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‘Dapchi was an incident waiting to happen, just like Chibok’


This screengrab taken on May 12, 2014, from a video of Nigerian Islamist extremist group Boko Haram obtained by AFP shows girls, wearing the full-length hijab and praying in an undisclosed rural location.<br />Nigeria’s government on MAy 17, 2017 said another Chibok girl was free, having escaped from Boko Haram Islamists more than three years after being kidnapped with more than 200 classmates. / AFP PHOTO / BOKO HARAM / HO

Captain Aliyu Umar Babangida (rtd) is the Chief Executive Officer (CEO) Goldwater and Riversand. He is a National Security Resource and Solutions Consultant. In this interview, he spoke on the abduction of Dapchi School girls, the challenges of the security personnel and other security issues.

Don’t you think the abduction of Dapchi schoolgirls has once again exposed the lapses, conspiracy and hypocrisy within the Nigerian security agencies?

There is no conspiracy or hypocrisy per-se. More like, there are obvious lapses, which are driven by a lethargic and non-innovation approach to issues. This cuts across the entire length and breath of our people, particularly governance and its public Institutions flag bearers.


Security wise, events as they occur tend to encapsulate glaring quality and content statements of governance in Nigeria on one hand and administration within the our public institutions on the other.

Put another way, a national security-incident occurrences grid, or chronology of security related incidents as reported from 2012 to date shows an average one week, one trouble, security-incident frequency, with most of the occurrences involving recurrent and festering issues, for which no new solutions are “actually” preferred.

Solutions in this sense refer to policies or measures, which rarely find physical expression beyond the ink in which they are written, or words in which they are pronounced.

The Dapchi incident, in retrospect, was waiting to happen, just as Chibok did. Dapchi particularly indicates there were no “lessons learnt” or “post incident process asset” gleaned off the Chibok tragedy, and applied to schools within the Northeast, that had similarities in deposition and girl child concentration, as was the case in Chibok.

So, it’s really not about hypocrisy and conspiracy here; its just plain lethargic approach to governance and its flag-bearers within the public domain and space.

Of what effect is the blame game going on between Army and Police over the abduction saga?

Blame games are rife with us and remain hallmarks of apprehension and low-grade mindedness. For a fact, it is the easiest thing to do, when things get out of hand…(blame someone). It also tells the world the parties to the blame game have not and are not working together.


Blame games as you call it also deteriorate inter-service relations, which sets both parties in this case further apart, to the detriment of their future operations liaison. The blames as traded also do not undo the damage incurred as it were.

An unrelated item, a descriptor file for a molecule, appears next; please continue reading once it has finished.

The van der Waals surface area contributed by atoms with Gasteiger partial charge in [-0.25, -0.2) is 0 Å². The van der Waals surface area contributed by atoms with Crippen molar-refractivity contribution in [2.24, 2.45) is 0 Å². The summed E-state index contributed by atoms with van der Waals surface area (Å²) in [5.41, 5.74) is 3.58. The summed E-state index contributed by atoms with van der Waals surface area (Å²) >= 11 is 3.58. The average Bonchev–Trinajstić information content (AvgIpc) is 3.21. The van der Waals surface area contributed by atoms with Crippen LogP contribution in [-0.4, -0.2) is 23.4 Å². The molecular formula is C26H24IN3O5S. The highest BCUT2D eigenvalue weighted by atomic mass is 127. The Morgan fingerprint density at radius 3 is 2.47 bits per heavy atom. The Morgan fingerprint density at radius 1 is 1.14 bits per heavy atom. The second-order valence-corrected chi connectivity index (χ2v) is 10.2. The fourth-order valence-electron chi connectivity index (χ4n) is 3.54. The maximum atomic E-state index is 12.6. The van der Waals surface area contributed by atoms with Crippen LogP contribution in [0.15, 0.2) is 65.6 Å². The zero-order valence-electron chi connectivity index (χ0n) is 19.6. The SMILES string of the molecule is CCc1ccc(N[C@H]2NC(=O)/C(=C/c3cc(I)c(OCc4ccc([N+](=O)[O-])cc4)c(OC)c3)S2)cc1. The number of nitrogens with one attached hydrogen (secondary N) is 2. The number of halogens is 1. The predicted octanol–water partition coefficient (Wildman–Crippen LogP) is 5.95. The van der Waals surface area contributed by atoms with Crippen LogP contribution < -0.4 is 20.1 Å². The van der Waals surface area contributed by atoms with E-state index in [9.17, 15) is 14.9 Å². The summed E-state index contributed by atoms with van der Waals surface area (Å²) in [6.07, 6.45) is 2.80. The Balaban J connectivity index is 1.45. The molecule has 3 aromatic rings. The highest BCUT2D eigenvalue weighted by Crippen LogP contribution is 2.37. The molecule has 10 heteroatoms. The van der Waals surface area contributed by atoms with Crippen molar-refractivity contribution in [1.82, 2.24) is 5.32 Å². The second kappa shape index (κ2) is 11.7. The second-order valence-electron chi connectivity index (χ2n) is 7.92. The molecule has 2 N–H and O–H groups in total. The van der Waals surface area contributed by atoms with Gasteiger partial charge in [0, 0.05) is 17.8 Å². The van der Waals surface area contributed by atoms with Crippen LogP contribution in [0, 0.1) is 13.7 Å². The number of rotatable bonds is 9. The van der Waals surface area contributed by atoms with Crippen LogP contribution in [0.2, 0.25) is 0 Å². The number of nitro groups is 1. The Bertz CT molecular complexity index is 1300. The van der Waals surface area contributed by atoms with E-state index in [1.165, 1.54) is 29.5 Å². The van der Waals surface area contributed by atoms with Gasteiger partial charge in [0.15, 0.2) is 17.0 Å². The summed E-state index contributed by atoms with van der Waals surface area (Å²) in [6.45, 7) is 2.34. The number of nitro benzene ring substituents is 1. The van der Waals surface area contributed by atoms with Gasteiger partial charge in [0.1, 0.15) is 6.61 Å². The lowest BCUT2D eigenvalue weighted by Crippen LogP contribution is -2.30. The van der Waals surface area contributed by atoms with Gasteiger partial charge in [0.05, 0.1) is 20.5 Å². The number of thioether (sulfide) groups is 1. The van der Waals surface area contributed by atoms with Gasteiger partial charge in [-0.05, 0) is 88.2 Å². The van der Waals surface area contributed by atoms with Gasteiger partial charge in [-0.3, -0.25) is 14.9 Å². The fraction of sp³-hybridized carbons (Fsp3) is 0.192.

Conversely, if the energies invested in trading blames were innovatively deployed, the situation would have been different today. Why must our sister security agencies, and indeed our public devices and office holders, trade blames, only post-incident, when the blames are utterly useless.

Can we possibly begin to encourage them to trade blames and criticisms pre-incident by being a bit more open about misgivings and challenges? This way much can be done, “pre” and not “post” incidence.

What is your view on the initial report by the Yobe government that some of the abducted girls were rescued, only to recant later?

That, too, is rife with us. Public office holders have many a time given clear indicators that their communication management machinery is sub-optimal.

If a government releases a report and rescinds same shortly afterwards, subtle as this may seem, it rubbishes the majesty and reliability of the office involved. This should be avoided by all means possible.

Why is it that whenever the military tries to brag or show that they have weakened Boko Haram sect, the sect would strike?

The military will celebrate their successes regardless. This in itself is key to sustaining troops morale and public confidence. Conversely, the Boko Haram will also seek to reverse claims as made and celebrate their own success too. The claim that the sect has been downgraded militarily holds true. Beyond that, it is not true.


Tactically, they may not be able to engage the military in pitched battles as they did years back, but then they have reinvented the battle ground by shifting focus from attacking hard targets like military barracks, police stations and entire villages, to exploiting low hanging fruits and soft targets like schools and market places, particularly those that are remote and far flung.

You will agree with me that as you go farther into the rural areas in any state, the absence of government and its institutional offices is so glaring, it is virtually loud!

Those who wreck mayhem, from bandits we call herdsmen, to insurgents, terrorists and militants know this and exploit it.

The military can play its role by doing its bit; but not until a counter terror blueprint is evolved across board, for the Immigration, DSS, Civil Defence, up to traditional rulers and markets and worship places in these affected areas, there will ever remain gaping cracks in the security architecture that can be exploited at will.